The opinion of the court was delivered by: Hon. Michael M. Anello United States District Judge
ORDER ADOPTING REPORT AND RECOMMENDATION OF UNITED STATES MAGISTRATE JUDGE [Doc. No. 34] GRANTING IN PART AND DENYING IN PART DEFENDANTS' MOTION TO DISMISS
Plaintiff Carlos Rios, a state prisoner proceeding pro se and in forma pauperis, filed this civil rights action seeking relief under 42 U.S.C. § 1983. The matter was referred to United States Magistrate Judge Peter C. Lewis pursuant to 28 U.S.C. § 636(b)(1)(B) and Civil Local Rule 72.3. On July 27, 2010, Defendants filed a Motion to Dismiss Plaintiff's First Amended Complaint. [Doc. No. 18.] On December 30, 2010, Judge Lewis filed a well-reasoned and thorough Report containing findings and conclusions, upon which he bases his recommendation that the Court grant in part and deny in part Defendants' motion to dismiss. [Doc. No. 34.] On January 21, 2011, Plaintiff filed Objections to the Report. [Doc. No. 36.] The same day, Defendants filed a reply to Plaintiff's objections. [Doc. No. 37.]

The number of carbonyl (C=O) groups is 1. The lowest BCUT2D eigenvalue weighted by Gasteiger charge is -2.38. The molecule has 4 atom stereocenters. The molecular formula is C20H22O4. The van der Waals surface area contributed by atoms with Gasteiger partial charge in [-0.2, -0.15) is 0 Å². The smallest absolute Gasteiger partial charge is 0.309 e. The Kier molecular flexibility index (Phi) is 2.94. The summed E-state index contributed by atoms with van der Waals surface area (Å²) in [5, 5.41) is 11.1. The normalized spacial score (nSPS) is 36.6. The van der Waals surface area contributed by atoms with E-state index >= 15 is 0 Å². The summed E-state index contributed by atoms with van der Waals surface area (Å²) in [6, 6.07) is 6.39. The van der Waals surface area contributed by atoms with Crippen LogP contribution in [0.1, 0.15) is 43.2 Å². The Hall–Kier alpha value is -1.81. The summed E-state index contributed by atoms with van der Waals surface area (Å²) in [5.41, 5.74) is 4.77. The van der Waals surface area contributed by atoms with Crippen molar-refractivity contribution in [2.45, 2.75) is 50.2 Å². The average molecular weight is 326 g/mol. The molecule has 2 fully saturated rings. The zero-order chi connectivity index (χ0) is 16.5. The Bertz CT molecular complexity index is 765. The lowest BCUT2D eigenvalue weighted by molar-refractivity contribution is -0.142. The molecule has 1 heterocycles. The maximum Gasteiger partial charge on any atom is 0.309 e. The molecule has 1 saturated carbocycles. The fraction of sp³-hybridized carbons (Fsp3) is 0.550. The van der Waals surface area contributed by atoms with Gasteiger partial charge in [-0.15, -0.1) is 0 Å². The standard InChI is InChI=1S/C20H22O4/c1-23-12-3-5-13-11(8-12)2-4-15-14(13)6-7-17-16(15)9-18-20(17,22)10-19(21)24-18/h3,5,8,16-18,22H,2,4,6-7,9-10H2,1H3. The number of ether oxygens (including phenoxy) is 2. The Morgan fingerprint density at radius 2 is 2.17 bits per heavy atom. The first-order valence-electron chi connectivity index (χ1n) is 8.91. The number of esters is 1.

Under 28 U.S.C. § 636(b)(1)(C), in reviewing the magistrate judge's report and recommendation, the district court "shall make a de novo determination of those portions of the report . . . to which objection is made," and "may accept, reject, or modify, in whole or in part, the findings or recommendations made by the magistrate judge." Here, Plaintiff objects to the Report on several grounds. First, Plaintiff asserts Judge Lewis incorrectly concluded that Plaintiff cannot seek damages in connection with his Americans with Disabilities Act ("ADA") claim, because the alleged violations caused him personal injury and mental suffering. [Doc. No. 36, p.5.] After reviewing the pertinent portion of the record and the Report de novo, the Court overrules Plaintiff's objection and finds that Judge Lewis correctly recommended that Plaintiff's ADA claim be limited to declaratory and injunctive relief against Defendants in their official capacities.